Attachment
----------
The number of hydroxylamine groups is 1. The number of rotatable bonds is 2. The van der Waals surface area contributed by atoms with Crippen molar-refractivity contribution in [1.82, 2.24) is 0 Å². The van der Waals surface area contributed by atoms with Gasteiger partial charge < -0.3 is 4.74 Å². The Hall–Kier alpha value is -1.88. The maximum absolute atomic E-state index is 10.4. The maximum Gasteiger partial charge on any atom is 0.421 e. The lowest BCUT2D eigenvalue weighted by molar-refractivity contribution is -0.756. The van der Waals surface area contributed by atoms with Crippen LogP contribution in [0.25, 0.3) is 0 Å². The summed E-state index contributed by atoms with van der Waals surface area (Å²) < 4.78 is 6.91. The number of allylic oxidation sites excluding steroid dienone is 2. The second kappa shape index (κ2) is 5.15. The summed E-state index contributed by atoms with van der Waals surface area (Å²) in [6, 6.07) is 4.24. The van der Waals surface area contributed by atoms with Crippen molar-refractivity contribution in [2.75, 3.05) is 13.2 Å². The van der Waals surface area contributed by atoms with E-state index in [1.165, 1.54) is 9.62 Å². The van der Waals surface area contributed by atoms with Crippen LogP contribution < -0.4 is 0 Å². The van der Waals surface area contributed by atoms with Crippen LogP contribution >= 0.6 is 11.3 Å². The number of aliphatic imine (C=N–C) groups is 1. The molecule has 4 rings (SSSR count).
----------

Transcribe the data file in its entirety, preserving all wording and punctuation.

The number of hydroxylamine groups is 1. The number of rotatable bonds is 2. The van der Waals surface area contributed by atoms with Crippen molar-refractivity contribution in [1.82, 2.24) is 0 Å². The van der Waals surface area contributed by atoms with Gasteiger partial charge < -0.3 is 4.74 Å². The Hall–Kier alpha value is -1.88. The maximum absolute atomic E-state index is 10.4. The maximum Gasteiger partial charge on any atom is 0.421 e. The lowest BCUT2D eigenvalue weighted by molar-refractivity contribution is -0.756. The van der Waals surface area contributed by atoms with Crippen LogP contribution in [0.25, 0.3) is 0 Å². The summed E-state index contributed by atoms with van der Waals surface area (Å²) < 4.78 is 6.91. The number of allylic oxidation sites excluding steroid dienone is 2. The second kappa shape index (κ2) is 5.15. The summed E-state index contributed by atoms with van der Waals surface area (Å²) in [6, 6.07) is 4.24. The van der Waals surface area contributed by atoms with Crippen molar-refractivity contribution in [2.75, 3.05) is 13.2 Å². The van der Waals surface area contributed by atoms with E-state index in [1.165, 1.54) is 9.62 Å². The van der Waals surface area contributed by atoms with Crippen LogP contribution < -0.4 is 0 Å². The van der Waals surface area contributed by atoms with Crippen LogP contribution >= 0.6 is 11.3 Å². The number of aliphatic imine (C=N–C) groups is 1. The molecule has 4 rings (SSSR count).